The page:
Most of you reading this blog will have a pretty good understanding of investment performance. Even if you are not a performance analyst, you will probably know that a performance return is the difference between the values of an investment at different points in time, expressed as a percentage.
But what about investment risk? Excluding those of you who work in investment or performance teams, can you come up with a snappy description of investment risk that will be understood by everyone just like you could do for performance?
Performance and risk are two sides of the same coin: you can’t get a return on an investment without taking some risk. But I question whether the industry has done enough to communicate clearly with investors about risk.
For example, take a look at any fund factsheet. You will find information that is fairly easy to understand, such as historic performance returns and breakdowns of fund holdings by country and sector. And then you will find values for things like Information Ratio and Sharpe Ratio. But what does an Information Ratio of -0.1 mean, and what does a Sharpe Ratio of 0.35 mean? Are these good or bad, fantastic or disastrous? Most investors, upon receipt of their quarterly factsheet will work out that it’s a bad thing if their fund’s performance is lower than it was last quarter. But how many of them will know whether it’s a good or a bad thing if the Sharpe Ratio has increased over the quarter?
“Sharpe Ratio. That’s a risk measure isn’t it? And it’s increased this quarter. So that’s a bad thing, right?”
Understanding Investment Risk
We complicate the subject of investment risk and make it hard for many people to understand. For example, why do we use the terms ex-post risk and ex-ante risk? Why don’t we just talk about historic risk and future risk? And just what is the M2 statistic? (Unlike the R2 statistic which does actually involve the square of something, M2 is so named simply because it was first proposed by two people with the surname Modigliani.)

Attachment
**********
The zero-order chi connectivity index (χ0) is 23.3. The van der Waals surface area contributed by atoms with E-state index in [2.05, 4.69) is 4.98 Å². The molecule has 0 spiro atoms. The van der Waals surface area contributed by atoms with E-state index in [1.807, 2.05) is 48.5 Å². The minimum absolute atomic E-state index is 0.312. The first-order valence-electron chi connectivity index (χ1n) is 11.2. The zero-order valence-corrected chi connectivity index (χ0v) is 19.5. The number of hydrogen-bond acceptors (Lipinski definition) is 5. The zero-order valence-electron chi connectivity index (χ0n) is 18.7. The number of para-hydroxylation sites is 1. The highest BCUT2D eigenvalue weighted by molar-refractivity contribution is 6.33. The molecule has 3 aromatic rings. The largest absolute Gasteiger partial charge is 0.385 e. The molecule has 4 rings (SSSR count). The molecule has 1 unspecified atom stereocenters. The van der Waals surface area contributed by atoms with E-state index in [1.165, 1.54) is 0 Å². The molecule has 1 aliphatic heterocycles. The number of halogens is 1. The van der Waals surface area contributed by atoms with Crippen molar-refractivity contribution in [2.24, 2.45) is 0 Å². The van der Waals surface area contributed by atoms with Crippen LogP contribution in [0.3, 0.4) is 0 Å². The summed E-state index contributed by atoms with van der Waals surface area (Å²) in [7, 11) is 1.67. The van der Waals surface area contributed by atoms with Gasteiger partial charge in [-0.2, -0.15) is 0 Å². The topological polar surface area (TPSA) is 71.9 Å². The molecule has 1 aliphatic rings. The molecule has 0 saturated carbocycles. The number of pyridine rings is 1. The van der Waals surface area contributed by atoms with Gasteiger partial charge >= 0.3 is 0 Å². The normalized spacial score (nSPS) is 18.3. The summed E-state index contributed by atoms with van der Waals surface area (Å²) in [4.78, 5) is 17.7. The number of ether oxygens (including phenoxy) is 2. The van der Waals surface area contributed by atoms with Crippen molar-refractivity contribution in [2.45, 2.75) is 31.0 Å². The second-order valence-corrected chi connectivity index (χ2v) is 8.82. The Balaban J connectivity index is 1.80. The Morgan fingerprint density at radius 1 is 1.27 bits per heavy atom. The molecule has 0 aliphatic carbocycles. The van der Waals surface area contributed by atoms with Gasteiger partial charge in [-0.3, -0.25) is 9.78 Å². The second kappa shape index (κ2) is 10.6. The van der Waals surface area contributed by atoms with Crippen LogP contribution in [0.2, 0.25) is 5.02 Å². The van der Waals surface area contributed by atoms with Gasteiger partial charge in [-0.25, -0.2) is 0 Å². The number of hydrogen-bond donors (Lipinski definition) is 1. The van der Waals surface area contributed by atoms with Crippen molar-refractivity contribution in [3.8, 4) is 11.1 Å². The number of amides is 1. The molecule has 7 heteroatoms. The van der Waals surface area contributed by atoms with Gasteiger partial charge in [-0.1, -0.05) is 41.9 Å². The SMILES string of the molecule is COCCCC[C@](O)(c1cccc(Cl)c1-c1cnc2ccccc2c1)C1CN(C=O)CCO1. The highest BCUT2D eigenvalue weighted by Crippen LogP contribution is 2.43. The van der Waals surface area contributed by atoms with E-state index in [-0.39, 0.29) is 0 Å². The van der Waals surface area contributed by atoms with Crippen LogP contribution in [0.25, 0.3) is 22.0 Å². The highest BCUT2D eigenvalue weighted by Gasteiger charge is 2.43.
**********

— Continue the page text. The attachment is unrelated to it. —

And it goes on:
Asset management organizations must ensure that the risk profiles of investment vehicles are well aligned with the risk appetites of their clients, whether they be institutions or individuals. Depending on the risk appetite of the client, taking less risk than you said you would and delivering a lower than expected return could be just as bad as delivering a higher than expected return and taking more risk than you said you would. So clearly it is really important for investors to understand investment risk, and for asset management organizations to communicate clearly about it.
Demystifying Investment Risk
But if investment risk is really as important as investment performance, why is there is such a large gap in the level of understanding of these two sides of the same coin? It is time the industry made a greater effort to communicate more clearly about investment risk. And while I don’t have all the answers, kindly permit my attempt to demystify investment risk:
Ex-post risk measurement